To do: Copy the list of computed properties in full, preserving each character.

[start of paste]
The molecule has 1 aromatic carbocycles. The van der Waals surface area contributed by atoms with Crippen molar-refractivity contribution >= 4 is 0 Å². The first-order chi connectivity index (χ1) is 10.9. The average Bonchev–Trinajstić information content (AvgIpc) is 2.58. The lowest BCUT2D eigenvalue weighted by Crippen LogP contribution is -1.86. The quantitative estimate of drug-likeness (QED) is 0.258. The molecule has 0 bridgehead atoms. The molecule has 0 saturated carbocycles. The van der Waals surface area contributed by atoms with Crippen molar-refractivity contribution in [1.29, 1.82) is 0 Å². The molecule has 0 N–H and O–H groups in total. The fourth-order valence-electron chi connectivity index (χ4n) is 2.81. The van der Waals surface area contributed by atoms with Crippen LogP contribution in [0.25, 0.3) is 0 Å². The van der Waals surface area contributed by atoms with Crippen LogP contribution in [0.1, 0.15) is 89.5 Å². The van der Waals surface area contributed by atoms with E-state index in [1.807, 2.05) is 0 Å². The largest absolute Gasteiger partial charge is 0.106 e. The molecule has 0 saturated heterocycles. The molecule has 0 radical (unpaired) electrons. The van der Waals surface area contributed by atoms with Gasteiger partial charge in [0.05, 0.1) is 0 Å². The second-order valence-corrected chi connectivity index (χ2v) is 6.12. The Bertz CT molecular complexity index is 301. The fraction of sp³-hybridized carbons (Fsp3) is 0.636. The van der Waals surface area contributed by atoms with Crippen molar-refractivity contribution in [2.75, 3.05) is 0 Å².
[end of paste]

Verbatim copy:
The molecule has 1 aromatic carbocycles. The van der Waals surface area contributed by atoms with Crippen molar-refractivity contribution >= 4 is 0 Å². The first-order chi connectivity index (χ1) is 10.9. The average Bonchev–Trinajstić information content (AvgIpc) is 2.58. The lowest BCUT2D eigenvalue weighted by Crippen LogP contribution is -1.86. The quantitative estimate of drug-likeness (QED) is 0.258. The molecule has 0 bridgehead atoms. The molecule has 0 saturated carbocycles. The van der Waals surface area contributed by atoms with Crippen molar-refractivity contribution in [1.29, 1.82) is 0 Å². The molecule has 0 N–H and O–H groups in total. The fourth-order valence-electron chi connectivity index (χ4n) is 2.81. The van der Waals surface area contributed by atoms with Crippen LogP contribution in [0.25, 0.3) is 0 Å². The van der Waals surface area contributed by atoms with Crippen LogP contribution in [0.1, 0.15) is 89.5 Å². The van der Waals surface area contributed by atoms with E-state index in [1.807, 2.05) is 0 Å². The largest absolute Gasteiger partial charge is 0.106 e. The molecule has 0 saturated heterocycles. The molecule has 0 radical (unpaired) electrons. The van der Waals surface area contributed by atoms with Gasteiger partial charge in [0.05, 0.1) is 0 Å². The second-order valence-corrected chi connectivity index (χ2v) is 6.12. The Bertz CT molecular complexity index is 301. The fraction of sp³-hybridized carbons (Fsp3) is 0.636. The van der Waals surface area contributed by atoms with Crippen molar-refractivity contribution in [2.75, 3.05) is 0 Å².